Nonlinear reverberation spectroscopy with phase-sensitive superheterodyne reception
Ward L. Johnson
A technique is presented for determining elastic nonlinearity of materials from resonant frequency shifts as a function of signal amplitude during free vibrational decay after toneburst excitation. The technique differs from previous nonlinear reverberation spectroscopy (NRS) techniques in that it employs phase-sensitive superheterodyne reception. Time-dependent amplitudes of in-phase and out-of-phase components of signals, relative to a reference sinusoid at the excitation frequency, are provided through analog hardware processing in the absence of digitization of the signal from the vibrational sensor. The time-dependent phase and amplitude of the signal are determined through software analysis of these in-phase and out-of-phase components, and the instantaneous frequency during free decay is then determined from the time derivative of the phase. With this approach, superheterodyne reception and low-pass filtering of the phase-detector outputs lead to a great reduction in noise and computation effort, relative to direct digitization and software processing of the sensor signal, while retaining information on frequency shifts on a relevant time scale during ringdown. As with other NRS techniques, rapid acquisition of data on amplitude dependence of the resonant frequency during ringdown leads to minimization of systematic errors from temperature drift. The technique is demonstrated with noncontacting electromagnetic-acoustic transduction on custom alloyed Al (0.2 at.% Zn) and commercial Al 7075 cylinders with axial-shear resonant frequencies between 658 kHz and 659 kHz. The precision of measurements of relative frequency shifts is found to be on the order of 0.1 parts per million (ppm), exceeding by two orders of magnitude the best reported precision of nonlinear resonant ultrasound spectroscopy (NRUS).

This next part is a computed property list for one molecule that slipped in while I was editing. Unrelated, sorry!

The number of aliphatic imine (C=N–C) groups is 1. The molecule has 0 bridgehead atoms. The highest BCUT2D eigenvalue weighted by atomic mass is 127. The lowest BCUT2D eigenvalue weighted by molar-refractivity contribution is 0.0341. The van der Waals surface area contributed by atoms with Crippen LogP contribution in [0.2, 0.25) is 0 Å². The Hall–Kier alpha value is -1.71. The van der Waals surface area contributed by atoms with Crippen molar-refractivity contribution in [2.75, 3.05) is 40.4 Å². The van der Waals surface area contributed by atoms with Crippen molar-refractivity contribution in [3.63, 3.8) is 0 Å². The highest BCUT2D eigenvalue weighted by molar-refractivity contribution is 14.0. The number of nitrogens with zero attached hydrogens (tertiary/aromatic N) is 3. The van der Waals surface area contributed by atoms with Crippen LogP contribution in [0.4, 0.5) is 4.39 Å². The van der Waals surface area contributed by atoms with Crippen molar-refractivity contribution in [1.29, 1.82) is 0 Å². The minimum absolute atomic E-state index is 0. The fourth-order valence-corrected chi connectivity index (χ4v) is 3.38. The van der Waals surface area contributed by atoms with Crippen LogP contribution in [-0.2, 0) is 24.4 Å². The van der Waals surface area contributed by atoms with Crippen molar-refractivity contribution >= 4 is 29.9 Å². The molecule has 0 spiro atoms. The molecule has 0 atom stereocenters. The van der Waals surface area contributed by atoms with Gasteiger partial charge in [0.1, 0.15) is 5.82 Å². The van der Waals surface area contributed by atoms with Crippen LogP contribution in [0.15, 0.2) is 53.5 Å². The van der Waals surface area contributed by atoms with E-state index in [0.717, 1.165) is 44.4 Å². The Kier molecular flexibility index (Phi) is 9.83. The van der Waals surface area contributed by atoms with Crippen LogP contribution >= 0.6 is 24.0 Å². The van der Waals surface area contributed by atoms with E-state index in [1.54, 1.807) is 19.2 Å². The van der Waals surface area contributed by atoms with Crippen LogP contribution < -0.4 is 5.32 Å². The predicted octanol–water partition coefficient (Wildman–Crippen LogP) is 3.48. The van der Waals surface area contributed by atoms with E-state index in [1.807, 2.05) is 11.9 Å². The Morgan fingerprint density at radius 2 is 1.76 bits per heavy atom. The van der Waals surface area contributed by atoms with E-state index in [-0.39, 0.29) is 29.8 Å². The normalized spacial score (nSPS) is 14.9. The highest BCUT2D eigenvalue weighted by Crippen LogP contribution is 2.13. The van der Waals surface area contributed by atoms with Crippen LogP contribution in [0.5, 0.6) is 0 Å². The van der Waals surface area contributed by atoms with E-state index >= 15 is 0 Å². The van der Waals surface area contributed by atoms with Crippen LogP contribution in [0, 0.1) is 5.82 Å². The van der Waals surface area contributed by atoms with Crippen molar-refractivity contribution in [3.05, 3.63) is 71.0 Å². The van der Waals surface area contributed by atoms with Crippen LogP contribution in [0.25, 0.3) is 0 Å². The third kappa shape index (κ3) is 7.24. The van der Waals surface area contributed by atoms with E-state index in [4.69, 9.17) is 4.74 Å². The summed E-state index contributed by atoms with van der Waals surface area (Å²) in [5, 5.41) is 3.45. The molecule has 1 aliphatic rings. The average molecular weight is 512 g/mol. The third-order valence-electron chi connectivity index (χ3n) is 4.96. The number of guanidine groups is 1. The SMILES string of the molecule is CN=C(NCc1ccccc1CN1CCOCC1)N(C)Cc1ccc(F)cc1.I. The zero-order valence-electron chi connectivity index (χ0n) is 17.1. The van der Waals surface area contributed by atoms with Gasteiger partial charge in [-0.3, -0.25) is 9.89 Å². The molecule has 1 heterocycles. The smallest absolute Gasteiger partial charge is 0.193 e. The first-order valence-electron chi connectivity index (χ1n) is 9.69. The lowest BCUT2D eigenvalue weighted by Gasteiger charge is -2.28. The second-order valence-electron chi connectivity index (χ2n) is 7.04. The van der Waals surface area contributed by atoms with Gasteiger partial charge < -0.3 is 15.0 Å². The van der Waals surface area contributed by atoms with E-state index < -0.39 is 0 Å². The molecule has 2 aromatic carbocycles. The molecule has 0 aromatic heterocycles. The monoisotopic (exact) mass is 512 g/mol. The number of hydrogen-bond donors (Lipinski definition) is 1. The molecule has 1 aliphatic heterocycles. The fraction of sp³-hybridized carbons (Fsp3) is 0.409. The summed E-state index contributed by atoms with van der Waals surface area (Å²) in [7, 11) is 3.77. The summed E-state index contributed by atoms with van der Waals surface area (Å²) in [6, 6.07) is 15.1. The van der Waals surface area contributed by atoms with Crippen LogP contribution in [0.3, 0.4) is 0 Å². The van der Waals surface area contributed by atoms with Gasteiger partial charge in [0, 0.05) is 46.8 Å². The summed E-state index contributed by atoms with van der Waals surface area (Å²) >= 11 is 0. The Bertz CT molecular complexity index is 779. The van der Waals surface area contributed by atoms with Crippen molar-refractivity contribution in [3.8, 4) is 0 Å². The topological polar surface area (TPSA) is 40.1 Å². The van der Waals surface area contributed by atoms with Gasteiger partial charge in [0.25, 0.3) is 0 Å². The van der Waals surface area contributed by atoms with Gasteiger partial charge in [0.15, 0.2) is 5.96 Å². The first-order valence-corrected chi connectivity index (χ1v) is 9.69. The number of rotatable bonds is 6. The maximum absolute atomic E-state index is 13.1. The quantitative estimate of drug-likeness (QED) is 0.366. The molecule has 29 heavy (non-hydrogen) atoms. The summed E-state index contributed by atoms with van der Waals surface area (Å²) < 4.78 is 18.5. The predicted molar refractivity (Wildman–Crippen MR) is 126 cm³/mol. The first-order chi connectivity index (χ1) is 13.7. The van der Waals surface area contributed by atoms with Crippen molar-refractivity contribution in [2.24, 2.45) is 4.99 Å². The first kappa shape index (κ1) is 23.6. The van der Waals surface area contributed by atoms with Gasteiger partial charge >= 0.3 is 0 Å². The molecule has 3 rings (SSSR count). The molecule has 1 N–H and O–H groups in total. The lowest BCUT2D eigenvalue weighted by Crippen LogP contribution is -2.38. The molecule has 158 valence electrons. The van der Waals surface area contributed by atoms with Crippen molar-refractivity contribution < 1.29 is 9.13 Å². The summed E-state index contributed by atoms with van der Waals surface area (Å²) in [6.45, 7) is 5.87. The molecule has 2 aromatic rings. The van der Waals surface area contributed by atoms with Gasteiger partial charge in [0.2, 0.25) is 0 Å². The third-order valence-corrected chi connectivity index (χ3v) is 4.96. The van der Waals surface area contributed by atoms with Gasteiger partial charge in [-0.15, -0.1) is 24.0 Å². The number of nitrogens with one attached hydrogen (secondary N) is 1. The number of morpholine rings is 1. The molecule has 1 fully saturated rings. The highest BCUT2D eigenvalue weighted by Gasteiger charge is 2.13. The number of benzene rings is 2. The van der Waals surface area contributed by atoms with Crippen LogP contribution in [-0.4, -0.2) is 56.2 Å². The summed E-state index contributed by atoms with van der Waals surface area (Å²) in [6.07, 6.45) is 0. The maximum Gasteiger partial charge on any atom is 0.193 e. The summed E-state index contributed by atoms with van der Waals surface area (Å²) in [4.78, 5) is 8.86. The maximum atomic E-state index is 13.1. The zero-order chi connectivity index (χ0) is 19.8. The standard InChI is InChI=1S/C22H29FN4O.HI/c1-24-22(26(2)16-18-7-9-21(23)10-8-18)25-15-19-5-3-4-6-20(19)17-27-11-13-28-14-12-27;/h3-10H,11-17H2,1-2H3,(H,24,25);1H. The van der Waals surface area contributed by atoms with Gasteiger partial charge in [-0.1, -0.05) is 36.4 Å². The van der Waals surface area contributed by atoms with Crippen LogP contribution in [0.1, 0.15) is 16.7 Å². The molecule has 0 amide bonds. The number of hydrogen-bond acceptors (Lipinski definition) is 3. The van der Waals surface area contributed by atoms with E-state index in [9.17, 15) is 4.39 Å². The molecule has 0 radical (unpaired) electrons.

Nonlinear reverberation spectroscopy with phase-sensitive superheterodyne reception, Mechanical Systems and Signal Processing, [online], https://tsapps.nist.gov/publication/get_pdf.cfm?pub_id=932221
(Accessed December 11, 2023)